The above are examples of how modelling, metaphor and a clean approach can contribute to:

  • The clarity of a team or company’s (hidden) goal, vision, plan or strategy
  • Making documents supportive of, and congruent with, the intended message
  • Designing questions to get to that hard-to-gather information
  • Improving questionnaires and forms so they help rather than hinder the answerer
  • Removing unwanted bias or inconsistent messages embedded in a text
  • Putting information over in a variety of ways so as to appeal to a range of preferred styles of taking in information.
  • Making use of metaphor to convey strong messages

In general this involves:

  • Looking at both content and structure, within the frame of what the document is trying to achieve.
  • Modelling what’s happening in the customer’s or supplier’s mind as they attempt to make sense of the questions and statements.
  • Suggesting how to improve the language used so that: (a) at both the conscious and the unconscious level it is easier for the reader/listener to understand and/or provide the information required; and (b) the document is more effective and aligned with the aims of the organisation.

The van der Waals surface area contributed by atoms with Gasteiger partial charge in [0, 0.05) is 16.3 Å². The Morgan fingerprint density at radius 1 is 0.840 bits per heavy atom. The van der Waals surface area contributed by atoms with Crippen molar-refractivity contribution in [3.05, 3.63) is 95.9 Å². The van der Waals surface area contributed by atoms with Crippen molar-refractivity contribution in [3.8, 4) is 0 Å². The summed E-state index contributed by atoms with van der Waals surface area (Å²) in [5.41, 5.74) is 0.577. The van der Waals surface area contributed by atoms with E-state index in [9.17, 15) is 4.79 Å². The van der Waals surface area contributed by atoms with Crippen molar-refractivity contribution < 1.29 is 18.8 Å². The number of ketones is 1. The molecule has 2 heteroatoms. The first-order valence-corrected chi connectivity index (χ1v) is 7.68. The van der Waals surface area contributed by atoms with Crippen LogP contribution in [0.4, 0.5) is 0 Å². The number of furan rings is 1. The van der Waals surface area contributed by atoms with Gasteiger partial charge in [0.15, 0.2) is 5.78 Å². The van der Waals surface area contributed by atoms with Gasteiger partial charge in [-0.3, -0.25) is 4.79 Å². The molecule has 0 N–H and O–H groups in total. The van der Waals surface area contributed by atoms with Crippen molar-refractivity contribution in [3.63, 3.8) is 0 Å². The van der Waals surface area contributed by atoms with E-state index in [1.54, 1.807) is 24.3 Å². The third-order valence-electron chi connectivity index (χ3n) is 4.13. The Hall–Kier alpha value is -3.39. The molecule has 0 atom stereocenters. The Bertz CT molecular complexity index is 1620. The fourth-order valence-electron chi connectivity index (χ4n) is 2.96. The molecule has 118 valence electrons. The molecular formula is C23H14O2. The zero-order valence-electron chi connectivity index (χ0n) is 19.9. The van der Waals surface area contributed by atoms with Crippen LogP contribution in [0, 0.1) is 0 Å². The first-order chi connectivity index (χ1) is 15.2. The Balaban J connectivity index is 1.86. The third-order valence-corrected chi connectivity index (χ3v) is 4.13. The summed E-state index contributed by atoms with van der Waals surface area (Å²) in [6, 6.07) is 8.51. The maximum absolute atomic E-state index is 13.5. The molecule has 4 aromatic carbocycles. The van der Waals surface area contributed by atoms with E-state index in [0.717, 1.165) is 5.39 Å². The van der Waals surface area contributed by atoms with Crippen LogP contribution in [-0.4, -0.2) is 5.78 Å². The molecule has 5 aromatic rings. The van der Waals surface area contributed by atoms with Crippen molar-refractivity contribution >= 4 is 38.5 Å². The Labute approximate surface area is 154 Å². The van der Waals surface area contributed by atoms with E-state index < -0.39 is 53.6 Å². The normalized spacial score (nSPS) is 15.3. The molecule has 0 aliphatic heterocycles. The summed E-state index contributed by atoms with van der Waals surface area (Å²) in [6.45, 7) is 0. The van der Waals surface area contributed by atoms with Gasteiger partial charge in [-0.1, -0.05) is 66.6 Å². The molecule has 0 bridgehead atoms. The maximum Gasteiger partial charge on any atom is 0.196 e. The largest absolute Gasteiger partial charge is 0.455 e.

Development of existing qualities

On the subject of organisational change, we got a lot of insight into what ‘change management’ means to James. He is now sceptical of most methodologies used by ‘change agents’ since research shows that many change programmes fail to meet their own objectives.2 He is suspicious of much of the current perceived ‘wisdom’, e.g.:

  • Programmes that seek to change peoples’ values rather than their behaviours.
  • Beliefs that bigger, faster and more exspensive is better.
  • Assumptions that there is a need to ‘shake up’ the existing organisation.
  • The over-valuing of ‘change’ and undervaluing of work being currently undertaken.
  • Coming in with pre-conceived ideas for how to ‘make change happen’.
  • Prescribing solutions or methods that have little or no understanding of ‘confirmation bias’ or ‘the law of unintended consequences’.
  • Not learning from past (often unsuccessful) attempts at change in the organsiation.